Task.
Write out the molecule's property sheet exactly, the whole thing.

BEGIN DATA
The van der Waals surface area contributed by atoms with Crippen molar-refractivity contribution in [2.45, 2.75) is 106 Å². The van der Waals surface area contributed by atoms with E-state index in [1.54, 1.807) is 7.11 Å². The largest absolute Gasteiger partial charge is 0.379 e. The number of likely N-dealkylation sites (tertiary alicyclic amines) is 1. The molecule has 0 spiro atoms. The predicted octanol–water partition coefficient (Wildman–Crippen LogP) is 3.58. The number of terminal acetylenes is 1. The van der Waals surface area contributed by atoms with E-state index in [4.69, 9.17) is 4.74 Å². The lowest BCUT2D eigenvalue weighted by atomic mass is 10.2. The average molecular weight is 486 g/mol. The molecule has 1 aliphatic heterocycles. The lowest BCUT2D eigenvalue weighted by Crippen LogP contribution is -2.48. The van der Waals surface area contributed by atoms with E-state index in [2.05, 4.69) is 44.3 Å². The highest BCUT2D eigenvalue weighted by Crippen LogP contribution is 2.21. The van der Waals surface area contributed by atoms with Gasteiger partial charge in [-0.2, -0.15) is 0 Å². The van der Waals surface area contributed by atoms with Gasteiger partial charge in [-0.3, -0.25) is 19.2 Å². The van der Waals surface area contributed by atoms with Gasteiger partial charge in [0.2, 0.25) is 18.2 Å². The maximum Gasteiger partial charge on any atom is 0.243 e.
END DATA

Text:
The van der Waals surface area contributed by atoms with Crippen molar-refractivity contribution in [2.45, 2.75) is 106 Å². The van der Waals surface area contributed by atoms with E-state index in [1.54, 1.807) is 7.11 Å². The largest absolute Gasteiger partial charge is 0.379 e. The number of likely N-dealkylation sites (tertiary alicyclic amines) is 1. The molecule has 0 spiro atoms. The predicted octanol–water partition coefficient (Wildman–Crippen LogP) is 3.58. The number of terminal acetylenes is 1. The van der Waals surface area contributed by atoms with E-state index in [4.69, 9.17) is 4.74 Å². The lowest BCUT2D eigenvalue weighted by atomic mass is 10.2. The average molecular weight is 486 g/mol. The molecule has 1 aliphatic heterocycles. The lowest BCUT2D eigenvalue weighted by Crippen LogP contribution is -2.48. The van der Waals surface area contributed by atoms with E-state index in [2.05, 4.69) is 44.3 Å². The highest BCUT2D eigenvalue weighted by Crippen LogP contribution is 2.21. The van der Waals surface area contributed by atoms with Gasteiger partial charge in [-0.2, -0.15) is 0 Å². The van der Waals surface area contributed by atoms with Gasteiger partial charge in [-0.3, -0.25) is 19.2 Å². The van der Waals surface area contributed by atoms with Gasteiger partial charge in [0.2, 0.25) is 18.2 Å². The maximum Gasteiger partial charge on any atom is 0.243 e.